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But fish are always actively seeking out salt because in order to breath a fish must keep a high level of salt in their body. The high salt content in their body cause water to flow in. But adding a low amount of salt to water they can find this salt with ease, expending less energy to do so.
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Old 03-06-2011, 07:45 PM   #13
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Have any of you ever done it before
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Old 03-06-2011, 07:47 PM   #14
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Add salt? Yep. I have to ever tank I have.
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Old 03-06-2011, 07:52 PM   #15
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Quote:
Originally Posted by Angelfish56 View Post
Have any of you ever done it before
I have angels, and I have only used salt to treat ich. My dad kept community tanks with angels, and he only used salt to treat ich or other parasites. The salinity of their natural habitat is almost nonexistent. On the other hand they sell aquarium salt at every LFS, and the workers there will tell you to add it long term.... The only tank I think it would be ok to keep salt in is a guppy tank, because they live in brackish water. Idk about your leaf fish, or where he is from. Google does though. lol

The man I recently bought some angels from wrote this.
https://docs.google.com/viewer?a=v&p...5Z6pMq6DSl81ag
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Old 03-06-2011, 08:03 PM   #16
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I just looked these guys up, and they like soft acidic water. Doesn't salt increase water hardness?
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Old 03-06-2011, 08:08 PM   #17
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Depends on what ya got. If it's got calcium and/or magnesium. Yes. It will increase the hardness.
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Old 03-06-2011, 08:25 PM   #18
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Quote:
Originally Posted by Predfan27 View Post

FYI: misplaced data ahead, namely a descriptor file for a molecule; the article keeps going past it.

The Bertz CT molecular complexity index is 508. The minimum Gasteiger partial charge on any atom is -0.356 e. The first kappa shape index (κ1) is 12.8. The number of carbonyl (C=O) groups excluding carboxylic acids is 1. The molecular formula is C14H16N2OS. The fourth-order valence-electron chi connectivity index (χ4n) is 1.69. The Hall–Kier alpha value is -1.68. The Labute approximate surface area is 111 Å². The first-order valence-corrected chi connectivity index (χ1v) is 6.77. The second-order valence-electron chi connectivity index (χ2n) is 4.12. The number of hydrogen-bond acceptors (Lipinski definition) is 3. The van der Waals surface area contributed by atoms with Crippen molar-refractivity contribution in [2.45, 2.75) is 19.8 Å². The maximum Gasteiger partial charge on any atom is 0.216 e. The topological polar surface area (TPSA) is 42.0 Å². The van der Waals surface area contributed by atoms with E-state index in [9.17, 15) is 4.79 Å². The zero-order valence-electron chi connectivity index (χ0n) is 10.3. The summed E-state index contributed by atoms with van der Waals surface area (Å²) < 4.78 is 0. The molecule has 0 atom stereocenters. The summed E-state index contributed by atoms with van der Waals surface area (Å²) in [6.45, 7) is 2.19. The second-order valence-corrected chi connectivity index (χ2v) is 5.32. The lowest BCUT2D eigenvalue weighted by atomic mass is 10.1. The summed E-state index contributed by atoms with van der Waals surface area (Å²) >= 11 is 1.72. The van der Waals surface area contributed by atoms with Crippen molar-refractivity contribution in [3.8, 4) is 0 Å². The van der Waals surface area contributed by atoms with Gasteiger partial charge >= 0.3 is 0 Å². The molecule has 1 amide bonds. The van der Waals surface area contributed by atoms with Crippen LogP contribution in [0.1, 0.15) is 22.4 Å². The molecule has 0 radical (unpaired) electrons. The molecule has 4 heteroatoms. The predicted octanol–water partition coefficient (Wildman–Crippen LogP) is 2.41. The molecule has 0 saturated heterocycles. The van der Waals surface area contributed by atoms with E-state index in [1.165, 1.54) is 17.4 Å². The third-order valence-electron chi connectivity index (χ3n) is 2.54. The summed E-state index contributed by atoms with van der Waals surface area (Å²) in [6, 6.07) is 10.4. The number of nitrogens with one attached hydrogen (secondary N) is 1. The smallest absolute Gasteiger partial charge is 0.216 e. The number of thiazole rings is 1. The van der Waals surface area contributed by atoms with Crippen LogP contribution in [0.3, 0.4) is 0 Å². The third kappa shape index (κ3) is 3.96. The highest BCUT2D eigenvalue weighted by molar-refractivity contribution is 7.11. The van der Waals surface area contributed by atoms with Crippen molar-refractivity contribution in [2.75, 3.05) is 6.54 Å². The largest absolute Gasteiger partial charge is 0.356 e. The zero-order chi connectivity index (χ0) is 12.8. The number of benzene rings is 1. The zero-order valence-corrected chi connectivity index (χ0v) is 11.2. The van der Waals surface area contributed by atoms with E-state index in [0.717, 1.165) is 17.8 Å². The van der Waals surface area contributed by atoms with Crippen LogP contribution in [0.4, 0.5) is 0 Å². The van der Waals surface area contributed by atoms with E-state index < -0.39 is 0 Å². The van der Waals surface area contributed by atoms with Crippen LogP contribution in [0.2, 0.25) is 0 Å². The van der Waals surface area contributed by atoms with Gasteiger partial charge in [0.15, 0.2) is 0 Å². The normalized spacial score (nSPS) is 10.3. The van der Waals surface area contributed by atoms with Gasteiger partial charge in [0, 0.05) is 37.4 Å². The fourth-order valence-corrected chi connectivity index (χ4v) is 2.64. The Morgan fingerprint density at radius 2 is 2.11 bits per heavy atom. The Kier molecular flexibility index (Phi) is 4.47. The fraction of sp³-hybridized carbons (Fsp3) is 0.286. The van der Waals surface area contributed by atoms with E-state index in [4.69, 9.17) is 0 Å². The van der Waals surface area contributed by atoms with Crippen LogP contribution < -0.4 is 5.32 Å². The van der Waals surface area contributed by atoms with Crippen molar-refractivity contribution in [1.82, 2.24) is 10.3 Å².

But fish are always actively seeking out salt because in order to breath a fish must keep a high level of salt in their body. The high salt content in their body cause water to flow in. But adding a low amount of salt to water they can find this salt with ease, expending less energy to do so.
From what I am trying to understand, if you have too much salt in the water, and create imbalance between the chloride and sodium and the other soluables in the water (magnesium, calcium, etc.) then the fish is also stressed trying to osmoregulate... I got this from reading the article I posted. I don't fully understand it, but this guy does.
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Old 03-06-2011, 08:29 PM   #19
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Correct. If you over salt your tank, the level of salt outside and inside you freshwater fish will be so close that it will be difficult for the fish to "breath." but adding some salt, about one tablespoon per five gallons, will reduce stress and allow your fish to keep their inner salinity better.
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Old 03-06-2011, 08:50 PM   #20
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There are multiple articles undoing all the claimed benefits of constant salt use that have been published since a few companies made up some benefits of salt. Try to rely on information that isn't being used to sell a product.

Freshwater fish are exactly that, freshwater. Their gills and kidneys are made to handle freshwater. Again, that recommendation for a dose is absurdly high, 4x any natural body of freshwater, and dozens if not hundreds of times more than many bodies of freshwater (like any Amazonian fish, like the one being discussed in this thread).

To anyone reading this: Please research before using products based just on the manufacturer's claims. You CANNOT rely on back of the box science to run your tank. Check out this article for more information (the author got an article on salt use published in TFH magazine if I remember correctly):
Dispelling Some Myths about Adding Salt to FW Aquariums - Aquarium Forum